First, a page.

Advanced glycation end products (AGEs) are thought to play a crucial role in the development of diabetic complications including heart failure, a leading cause of morbidity and mortality in diabetic patients. However, the molecular mechanisms that underlie the pathophysiological contribution of AGEs to heart failure development are not yet fully understood. We therefore investigated the effects and mechanisms of action of AGEs on isolated neonatal rat cardiomyocytes (NRCM). Standard molecular techniques were applied. Western blot showed that RAGE receptor is expressed in NRCM and adult mouse cardiomyocytes. Incubation of NRCM for 24 h with AGEs showed a dose dependant reduction of calcium transient amplitude with a maximum of 52% at 1 g/l (p<0.01) accompanied with 32% reduction in SR calcium content with no significant changes in the protein expression of calcium handling proteins. We demonstrated a 24% increase (p<0.01) in the production of reactive oxygen species ROS in AGE treated cardiomyocytes mediated through increased NADPH oxidase activity (p<0.05). Subsequent translocation of NF-KB, a transcriptional factor from the cytoplasm to the nucleus together with increased NF-KB activity resulted in a 56% increase in iNOS gene protein expression (p<0.01), a downstream target of NF-KB. The latter was associated with 10% increase in NO production (p<0.05) with subsequent nitrosylation of the Ryanodine receptor shown through immunofluoresence. Changes in calcium transient were completely inhibited when we incubated the cardiomyocytes with inhibitors of NADPH oxidase, NOS or NF-KB prior to their incubation with AGEs. In conclusion, AGEs directly decline cardiomyocytes function through binding to their RAGE receptor leading to calcium handling impairment through increased ROS production inducing activation and translocation of NF-KB to the nucleus. The latter increased transcription of iNOS with increased NO production. Coexistence of ROS and NO favours the production of peroxynitrite that is capable of nitrosylation of key cellular proteins such as the Ryanodine receptor that has a crucial role in cardiac excitation-contraction coupling. This study provides novel insights into the mechanisms of cardiac damage in diabetes that occur independent of vascular disease through AGEs.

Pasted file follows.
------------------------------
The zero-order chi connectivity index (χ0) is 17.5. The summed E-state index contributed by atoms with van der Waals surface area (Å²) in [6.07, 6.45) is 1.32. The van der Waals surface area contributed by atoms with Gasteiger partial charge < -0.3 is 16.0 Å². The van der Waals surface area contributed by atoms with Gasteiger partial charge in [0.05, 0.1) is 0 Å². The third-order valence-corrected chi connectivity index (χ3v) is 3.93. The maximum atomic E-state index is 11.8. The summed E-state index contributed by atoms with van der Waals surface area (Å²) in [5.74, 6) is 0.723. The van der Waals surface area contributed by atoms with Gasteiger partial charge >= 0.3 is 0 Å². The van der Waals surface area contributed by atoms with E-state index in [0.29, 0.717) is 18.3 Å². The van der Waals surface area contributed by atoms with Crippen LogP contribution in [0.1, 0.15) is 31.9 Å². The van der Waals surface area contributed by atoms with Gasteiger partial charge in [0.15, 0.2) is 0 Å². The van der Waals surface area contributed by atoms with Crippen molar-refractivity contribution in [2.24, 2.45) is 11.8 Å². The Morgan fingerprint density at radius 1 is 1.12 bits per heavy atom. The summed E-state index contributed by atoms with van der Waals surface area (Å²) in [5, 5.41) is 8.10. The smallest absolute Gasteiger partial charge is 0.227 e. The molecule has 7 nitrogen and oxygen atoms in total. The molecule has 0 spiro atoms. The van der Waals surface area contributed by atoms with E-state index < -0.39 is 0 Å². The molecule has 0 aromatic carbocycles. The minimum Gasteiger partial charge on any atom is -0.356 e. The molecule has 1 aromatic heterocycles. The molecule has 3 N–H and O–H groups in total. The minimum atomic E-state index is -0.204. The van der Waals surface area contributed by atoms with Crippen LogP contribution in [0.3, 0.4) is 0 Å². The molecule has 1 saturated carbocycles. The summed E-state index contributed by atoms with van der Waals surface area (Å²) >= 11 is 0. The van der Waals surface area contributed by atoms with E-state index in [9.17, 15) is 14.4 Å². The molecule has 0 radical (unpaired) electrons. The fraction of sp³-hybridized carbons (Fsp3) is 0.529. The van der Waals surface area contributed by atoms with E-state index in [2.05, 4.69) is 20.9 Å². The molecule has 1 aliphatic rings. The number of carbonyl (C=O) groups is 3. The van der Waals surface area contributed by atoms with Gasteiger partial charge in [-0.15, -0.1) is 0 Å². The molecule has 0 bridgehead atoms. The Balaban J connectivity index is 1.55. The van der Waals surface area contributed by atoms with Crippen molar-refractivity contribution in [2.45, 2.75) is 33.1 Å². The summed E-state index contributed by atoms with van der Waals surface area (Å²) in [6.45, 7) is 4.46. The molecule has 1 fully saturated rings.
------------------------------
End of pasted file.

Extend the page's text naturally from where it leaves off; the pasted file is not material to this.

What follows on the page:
- Advanced glycation end products
- diabetic heart failure
- GE signalling